California Governor Gavin Newsom gave low-income tenants protection from rent gouging, approving statewide rent control legislation today. California is only the third state to do this, following Oregon in March of this year and New York in June.
The new limit will not only cap annual rent increases, it will also provide tenants protection from arbitrary evictions.
California is one of the states hit hardest by the affordability crisis. Housing costs have outstripped people’s incomes, especially in booming areas like San Francisco and Los Angeles. Landlords have an incentive to raise rents in hot markets. This means that many low-income renters have lost their homes because they cannot afford the rent.
The law caps rent increases at 5%, plus inflation. Typically, this will result in rent increases being capped at between 7.5% and 8%. Landlords are free to raise rents below the cap or not raise their rents at all. Rent control will not apply to buildings less than 10 years old. It will also not apply to single-family buildings owned by “mom-and-pop” landlords with 10 or fewer units.
The new rent control caps will apply to any city that does not currently have a rent control ordinance. It does not override the laws of cities with stricter rent control, like Los Angeles and San Francisco. In cities that already have limited rent control, it will apply to buildings built after 1995.
Tenants also gain new protections under the law. It requires landlords to provide “just cause” for evictions. “Just cause” means there are serious violations of the lease, like not paying rent or damage to the unit. Landlords can no longer evict a tenant so that they can turn around and raise the apartment’s rent.
The law does allow landlords to evict tenants from a building for major repairs or upgrades. The work cannot be cosmetic, like painting. These landlords also have to provide the displaced tenants with one month’s rent.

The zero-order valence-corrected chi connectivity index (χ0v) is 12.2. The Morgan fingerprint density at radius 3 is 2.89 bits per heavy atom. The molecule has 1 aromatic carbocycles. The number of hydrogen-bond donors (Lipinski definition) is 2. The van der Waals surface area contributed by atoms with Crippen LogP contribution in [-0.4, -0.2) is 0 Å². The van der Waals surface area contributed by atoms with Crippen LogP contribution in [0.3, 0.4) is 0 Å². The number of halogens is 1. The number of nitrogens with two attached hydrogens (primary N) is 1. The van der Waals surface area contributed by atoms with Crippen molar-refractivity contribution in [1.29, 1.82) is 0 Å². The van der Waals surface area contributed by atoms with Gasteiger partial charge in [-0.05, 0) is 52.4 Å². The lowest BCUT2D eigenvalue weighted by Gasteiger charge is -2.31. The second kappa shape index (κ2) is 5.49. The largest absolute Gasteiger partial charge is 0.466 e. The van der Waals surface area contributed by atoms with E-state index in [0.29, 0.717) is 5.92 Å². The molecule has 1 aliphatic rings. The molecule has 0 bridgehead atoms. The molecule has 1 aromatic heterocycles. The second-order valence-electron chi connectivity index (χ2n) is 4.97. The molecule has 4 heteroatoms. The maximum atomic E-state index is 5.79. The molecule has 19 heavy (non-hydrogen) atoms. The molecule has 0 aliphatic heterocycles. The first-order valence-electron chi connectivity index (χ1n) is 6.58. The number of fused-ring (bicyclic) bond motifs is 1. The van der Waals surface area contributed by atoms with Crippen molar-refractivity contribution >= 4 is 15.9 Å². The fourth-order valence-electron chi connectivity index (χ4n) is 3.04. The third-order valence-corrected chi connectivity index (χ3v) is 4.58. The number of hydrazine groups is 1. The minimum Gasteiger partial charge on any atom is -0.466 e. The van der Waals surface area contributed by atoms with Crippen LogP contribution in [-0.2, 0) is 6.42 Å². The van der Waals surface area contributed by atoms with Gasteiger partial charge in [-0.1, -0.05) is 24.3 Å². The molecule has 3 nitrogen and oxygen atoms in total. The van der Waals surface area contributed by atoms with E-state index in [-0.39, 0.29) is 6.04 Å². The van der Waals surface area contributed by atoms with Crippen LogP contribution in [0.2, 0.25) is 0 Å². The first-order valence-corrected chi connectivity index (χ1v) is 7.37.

It is estimated that about 4.6 million renters will benefit from the rent caps. All renters in the state will benefit from the “just cause” protections. The law, however, is not permanent. It will sunset in 2030 unless lawmakers vote to extend it.
The legislation was widely supported by affordable housing organizations and advocates for homeless people. The legislation also received surprise support from the California Business Roundtable. The business group supported the proposal because it would put almost all rental units in the state under a consistent and uniform standard. In addition, the state’s largest landlord group did not oppose the measure.
Critics of the law say that landlords will just raise rents more often. They also claim that affordable rentals will be lost as more landlords decide to convert their properties to condos. However, studies of cities that have had rent control for awhile show how it helps low-income renters.
A 2009 study by the Economic Roundtable looked into rent control in Los Angeles. The Los Angeles ordinance has stricter rent caps than the new statewide measure, and applied to buildings built before 1978. The study found that tenants in rent control units had more frequent increases than tenants in buildings without rent control. However, when tenants in buildings without rent control got increases, they were larger.
The Economic Roundtable study also found that 39% of landlords with rent-controlled units usually did not raise their rent to the limit. There were 22% who said rent increases depended on the tenant.
The study found that the longer tenants lived in rent-controlled apartments, the more they saved. It found that tenants living in rent-controlled apartments for 2-11 years had smaller total increases than those in non-rent control units. The longer they stayed in rent controlled apartments, the more they saved in smaller rent increases.
By itself, rent control will not solve the affordable housing crisis. It does not directly add new affordable units low-income renters. But it does help protect tenants from arbitrary and severe rent increases. Coupled with “just cause” eviction protections, this law will help thousands of California’s low-income renters remain in their homes.